Olympic Flag Arrives in Rio de Janeiro


The Olympic flag landed in Rio de Janeiro in the hands of mayor Eduardo Paes on Monday (August 13), marking the official start of the Brazilian city's preparations for the 2016 Games.

The flag, with its five interlocking rings representing the coming together of the world's inhabited continents, is also a reminder that pressure is mounting in the next Olympic host.

The London Games were widely regarded as a huge organizational success, while Rio has been criticized for construction delays, cost overruns and overburdened airports and roads.

In a joint news conference, Paes, Rio state Governor Sergio Cabral, and the President of the Brazilian Olympic Committee Carlos Arthur Nuzman, put on a united front to assure the world Rio would be ready in four years.

Nuzman said the city would live up to Olympic expectations.

"Brazil is in the global sphere thanks to the victories of the its government and sporting achievements. It's a unique feat in Brazil's history and rare in the history of world sports," he said.

The Olympic flag will be taken to capital Brasilia on Tuesday for a ceremony with President Dilma Rousseff. On Wednesday it will tour Rio's notorious slums and some areas in the city's poor outskirts.

Meanwhile in business capital Sao Paulo, Brazil's women volleyball squad celebrated their Olympic gold medal by parading on a fire truck through the city's streets.

Avid fans cheered and took photos as the country's Olympic heroines drove by the city's main business district to make their way to the government palace.

Brazil survived a shaky start to upset favorites United States against all odds and retain the title they won four years ago in Beijing.

The U.S., ranked number one in the world, handed their opponents a volleyball schooling in the first set, but Brazil, who saved six match points in their quarter-final against Russia, kept their composure to turn the match on its head.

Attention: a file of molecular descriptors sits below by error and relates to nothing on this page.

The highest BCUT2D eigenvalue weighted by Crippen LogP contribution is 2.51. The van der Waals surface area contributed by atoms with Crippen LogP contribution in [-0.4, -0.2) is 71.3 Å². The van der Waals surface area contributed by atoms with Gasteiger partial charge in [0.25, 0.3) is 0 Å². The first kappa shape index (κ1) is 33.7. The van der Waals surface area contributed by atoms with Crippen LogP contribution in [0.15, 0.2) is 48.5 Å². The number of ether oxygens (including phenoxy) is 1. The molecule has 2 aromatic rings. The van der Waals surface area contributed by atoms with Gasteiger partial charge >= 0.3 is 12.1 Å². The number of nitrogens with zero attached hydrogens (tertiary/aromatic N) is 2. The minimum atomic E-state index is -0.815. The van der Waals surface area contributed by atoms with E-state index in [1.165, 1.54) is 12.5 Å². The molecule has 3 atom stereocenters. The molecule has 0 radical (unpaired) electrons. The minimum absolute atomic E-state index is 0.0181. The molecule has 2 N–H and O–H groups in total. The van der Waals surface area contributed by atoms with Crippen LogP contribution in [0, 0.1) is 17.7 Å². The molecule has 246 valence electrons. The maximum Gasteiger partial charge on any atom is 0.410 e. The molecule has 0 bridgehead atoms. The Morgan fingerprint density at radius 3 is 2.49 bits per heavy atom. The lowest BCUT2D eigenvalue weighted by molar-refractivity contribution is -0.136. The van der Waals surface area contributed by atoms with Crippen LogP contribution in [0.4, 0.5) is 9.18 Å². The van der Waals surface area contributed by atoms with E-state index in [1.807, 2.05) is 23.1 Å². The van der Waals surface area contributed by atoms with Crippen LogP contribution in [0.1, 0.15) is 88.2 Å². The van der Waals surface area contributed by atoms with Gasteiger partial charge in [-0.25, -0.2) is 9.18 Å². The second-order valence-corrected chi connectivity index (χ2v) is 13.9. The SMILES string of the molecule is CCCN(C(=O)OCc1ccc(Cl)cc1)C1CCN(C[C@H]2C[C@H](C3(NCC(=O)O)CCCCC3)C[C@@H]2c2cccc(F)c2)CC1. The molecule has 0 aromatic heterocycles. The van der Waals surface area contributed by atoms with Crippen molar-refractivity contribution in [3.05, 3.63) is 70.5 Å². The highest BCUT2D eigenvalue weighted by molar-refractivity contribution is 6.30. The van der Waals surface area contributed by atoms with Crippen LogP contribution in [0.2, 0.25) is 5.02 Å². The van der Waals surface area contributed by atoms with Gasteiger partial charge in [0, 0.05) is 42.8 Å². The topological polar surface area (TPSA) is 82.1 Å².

Sao Paulo state governor Geraldo Alckmin awarded the golden squad a medal of honor at a brief ceremony in the government's headquarters.

Brazil coach Jose Roberto Guimaraes, who also won a gold medal leading the men's squad in the past, said his volleyball team made an impressive comeback during the competition.

"Afterwards the team managed to get back on their feet and beat Russia in an epic match -- which will be written in volleyball history and in (the history) of world sports - then there was Japan, then, finally, the big favorites United States. But on that day no team on earth would be able to beat ours," he said.

The Brazilian team arrived in London with little chances of making it to the top of the podium after several changes to the squad that won in Beijing.

Brazil's opposite, Tandara Caixeta, said she believed fans would have more faith in the squad after their amazing victory.

"From now on Brazilians will give us more support, I think we will get more support. I'm sure this group will be united and will work hard together because beyond this victory, we are also hard workers," she said.

Middle blocker, Thaisa Menezes, said she was thrilled with their historic win.

"That match against Russia will go down in history, so I think the feeling is even better than after Beijing. The penny hasn't dropped yet; I'm very happy, but sometimes I still listen to a song and think back on everything we went through and I still cry. But the penny hasn't dropped and I may take awhile to understand what it is like to be two-times Olympic champion," she said.

Brazil won a record number of medals in London with three gold, five silver and nine bronze, ranking 22nd among all competing countries.
Officials said the country would aim to rank among the top ten in 2016.

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